Take a look at this question below. The relationship between torques and wrenches are

$$ \tau = J_b^T(\theta) \mathcal{F}_b = J_s^T(\theta) \mathcal{F}_s $$ where the subscripts $\{b,s\}$ indicate in which frame the Jacobian matrix and the wrench are expressed. I can compute $J_b^T(\theta),J_s^T(\theta)$ but I'm not able to understand from the question in which frame the wrench expressed but I suspect it is in the frame $\{s\}$ since it says in the $\hat{x}_s$-direction.

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  • $\begingroup$ Which is the ${b}$ frame? Is it the ground? In that case ${s}={b}$ for this problem since the first joint angle is 0. Also, generalized forces are invariant to the frame so $J_s$ must be in the same frame as $\mathcal{F}_s$ and the same for $J_b$ and $\mathcal{F}_b$. $\endgroup$ Commented Jan 14, 2022 at 14:16
  • $\begingroup$ @JohnAlexiou the $b$ frame is the frame attached to the end-effector whereas the frame $s$ is fixed to the ground. $\endgroup$
    – CroCo
    Commented Jan 14, 2022 at 14:19
  • $\begingroup$ I think your question is really at which point is zero moment about $\boldsymbol{z}_s$ going to be at. It sounds from the question that the end effector has no moment applied to, but the subscripts make it a bit unclear. So the question is what to use for $\mathcal{F}_b$. $\endgroup$ Commented Jan 14, 2022 at 19:43

1 Answer 1


Edited Answer

From the question, it seems the loading is applied at the end effector but its line of action along the $x_s$ direction.

I do prefer to resolve everything on the world inertial frame which makes all the coordinate transformations unnecessary.

The force

$$ \boldsymbol{F} = \pmatrix{5 \\ 0\\ 0} \text{N}$$

going through the first joint has a loading wrench is

$$ \mathcal{F}_s = \begin{bmatrix} \boldsymbol{F} \\ \boldsymbol{M} + \boldsymbol{r} \times \boldsymbol{F} \end{bmatrix} = \begin{bmatrix} \boldsymbol{F} \\ \hat{0} \end{bmatrix} $$

Similarly for the kinematics

The unit twists of the joints (the columns of the jacobian) are defined based on their locations

$$ \begin{aligned} \boldsymbol{r}_1 & = \pmatrix{ 0 \\0 \\ 0 }\text{m} & \mathcal{s}_1 & = \begin{bmatrix} \boldsymbol{r}_1 \times \boldsymbol{\hat{z}} \\ \boldsymbol{\hat{z}} \end{bmatrix} \\ \boldsymbol{r}_2 & = \pmatrix{ 1 \\ 0 \\ 0 }\text{m} & \mathcal{s}_2 & = \begin{bmatrix} \boldsymbol{r}_2 \times \boldsymbol{\hat{z}} \\ \boldsymbol{\hat{z}} \end{bmatrix} \\ \boldsymbol{r}_3 & = \pmatrix{ 1 + \tfrac{1}{\sqrt{2}} \\ \tfrac{1}{\sqrt{2}} \\ 0 }\text{m} & \mathcal{s}_3 & = \begin{bmatrix} \boldsymbol{r}_3 \times \boldsymbol{\hat{z}} \\ \boldsymbol{\hat{z}} \end{bmatrix} \\ \end{aligned}$$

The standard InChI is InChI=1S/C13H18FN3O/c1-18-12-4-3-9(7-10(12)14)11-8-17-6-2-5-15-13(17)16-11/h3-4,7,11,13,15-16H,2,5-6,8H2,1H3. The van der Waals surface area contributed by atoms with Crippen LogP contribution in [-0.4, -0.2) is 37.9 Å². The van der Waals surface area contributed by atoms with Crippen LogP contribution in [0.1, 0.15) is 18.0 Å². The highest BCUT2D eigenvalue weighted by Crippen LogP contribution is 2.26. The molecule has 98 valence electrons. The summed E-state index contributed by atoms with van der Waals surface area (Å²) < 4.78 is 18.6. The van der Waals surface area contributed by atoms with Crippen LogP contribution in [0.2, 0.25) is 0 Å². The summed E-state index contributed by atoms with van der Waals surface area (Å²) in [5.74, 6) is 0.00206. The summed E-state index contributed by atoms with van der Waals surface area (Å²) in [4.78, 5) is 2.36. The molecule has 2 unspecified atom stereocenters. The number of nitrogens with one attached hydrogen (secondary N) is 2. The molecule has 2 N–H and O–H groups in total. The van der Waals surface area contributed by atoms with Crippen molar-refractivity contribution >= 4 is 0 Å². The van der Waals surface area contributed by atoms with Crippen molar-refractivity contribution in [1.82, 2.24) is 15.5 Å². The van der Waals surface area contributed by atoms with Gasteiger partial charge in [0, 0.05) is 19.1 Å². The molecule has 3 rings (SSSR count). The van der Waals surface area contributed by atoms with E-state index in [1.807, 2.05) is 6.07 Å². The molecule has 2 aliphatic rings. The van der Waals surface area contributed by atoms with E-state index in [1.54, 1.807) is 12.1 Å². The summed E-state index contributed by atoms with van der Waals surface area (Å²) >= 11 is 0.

and finally the Jacobian

$$ \mathcal{J}_s = \begin{bmatrix} \mathcal{s}_1 & \mathcal{s}_2 & \mathcal{s}_3 \end{bmatrix}$$

This makes the generalized forces

$$ \boldsymbol{\tau} = \mathcal{J}_s^\top \mathcal{F}_s = \pmatrix{ 0 \\ 0 \\ \tfrac{5}{\sqrt{2}} } $$

Let's see, if we can explain the results. From the wording of the question, the line of action of the force goes through the first joint, along the x-axis and thus it seems perfectly reasonable that no force component will cause any equipollent torque on the first two joints for them to counteract.

Thus it seems reasonable that only the 3rd joint is "energized" and the direction of the torque is positive. This is consistent with the required wrench acting counter-clockwise with respect to this joint.


This torque would try to unwind the mechanism which means since it is fixed on one end, the end effector will push to the right.

  • $\begingroup$ If the wrench is expressed in the body frame, then you can't multiply it with a Jacobian matrix that is expressed in the spatial frame. $\endgroup$
    – CroCo
    Commented Jan 18, 2022 at 0:00
  • $\begingroup$ I've got $\tau = \begin{bmatrix} 0\\ -\frac{5}{\sqrt{2}}\\0\end{bmatrix}$ for $J_b(\theta)$ and $\mathcal{F}_b$. $\endgroup$
    – CroCo
    Commented Jan 18, 2022 at 0:02
  • $\begingroup$ My result makes sense because if the robot needs to generate a force in the $\hat{x}_s$ at this particular configuration, then it is obvious from the figure, the only joint needs to generate torque is joint 2. $\endgroup$
    – CroCo
    Commented Jan 18, 2022 at 0:08
  • $\begingroup$ @CroCo Your result would also generate a force in the global y direction and a moment about the global z axis, though, whereas John's solution cancels out the force in the global y direction and the moment about the global z axis created by the second joint using the first joint so that the robot only generates a force in the global x direction. $\endgroup$ Commented Jan 21, 2022 at 17:25
  • $\begingroup$ @BrandonJ.DeHart which one is correct? $\endgroup$
    – CroCo
    Commented Jan 21, 2022 at 17:32

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